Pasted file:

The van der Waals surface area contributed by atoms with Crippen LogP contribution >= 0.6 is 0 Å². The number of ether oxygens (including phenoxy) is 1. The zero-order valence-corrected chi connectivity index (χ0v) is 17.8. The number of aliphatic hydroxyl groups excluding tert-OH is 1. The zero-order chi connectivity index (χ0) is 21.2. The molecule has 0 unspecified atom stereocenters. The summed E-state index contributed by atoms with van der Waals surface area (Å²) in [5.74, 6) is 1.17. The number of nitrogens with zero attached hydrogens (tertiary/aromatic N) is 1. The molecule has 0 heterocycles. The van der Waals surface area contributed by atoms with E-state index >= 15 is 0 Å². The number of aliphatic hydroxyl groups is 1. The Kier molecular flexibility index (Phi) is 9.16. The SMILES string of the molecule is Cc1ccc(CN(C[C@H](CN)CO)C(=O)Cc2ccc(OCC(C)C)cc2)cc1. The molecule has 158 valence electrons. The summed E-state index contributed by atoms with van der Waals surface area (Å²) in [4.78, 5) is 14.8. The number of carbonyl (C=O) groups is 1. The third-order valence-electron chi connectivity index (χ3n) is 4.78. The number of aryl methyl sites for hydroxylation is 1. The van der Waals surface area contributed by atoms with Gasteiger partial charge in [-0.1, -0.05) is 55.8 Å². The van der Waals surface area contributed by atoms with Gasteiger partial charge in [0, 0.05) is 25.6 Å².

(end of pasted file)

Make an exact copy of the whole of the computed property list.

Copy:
The van der Waals surface area contributed by atoms with Crippen LogP contribution >= 0.6 is 0 Å². The number of ether oxygens (including phenoxy) is 1. The zero-order valence-corrected chi connectivity index (χ0v) is 17.8. The number of aliphatic hydroxyl groups excluding tert-OH is 1. The zero-order chi connectivity index (χ0) is 21.2. The molecule has 0 unspecified atom stereocenters. The summed E-state index contributed by atoms with van der Waals surface area (Å²) in [5.74, 6) is 1.17. The number of nitrogens with zero attached hydrogens (tertiary/aromatic N) is 1. The molecule has 0 heterocycles. The van der Waals surface area contributed by atoms with E-state index >= 15 is 0 Å². The number of aliphatic hydroxyl groups is 1. The Kier molecular flexibility index (Phi) is 9.16. The SMILES string of the molecule is Cc1ccc(CN(C[C@H](CN)CO)C(=O)Cc2ccc(OCC(C)C)cc2)cc1. The molecule has 158 valence electrons. The summed E-state index contributed by atoms with van der Waals surface area (Å²) in [4.78, 5) is 14.8. The number of carbonyl (C=O) groups is 1. The third-order valence-electron chi connectivity index (χ3n) is 4.78. The number of aryl methyl sites for hydroxylation is 1. The van der Waals surface area contributed by atoms with Gasteiger partial charge in [-0.1, -0.05) is 55.8 Å². The van der Waals surface area contributed by atoms with Gasteiger partial charge in [0, 0.05) is 25.6 Å².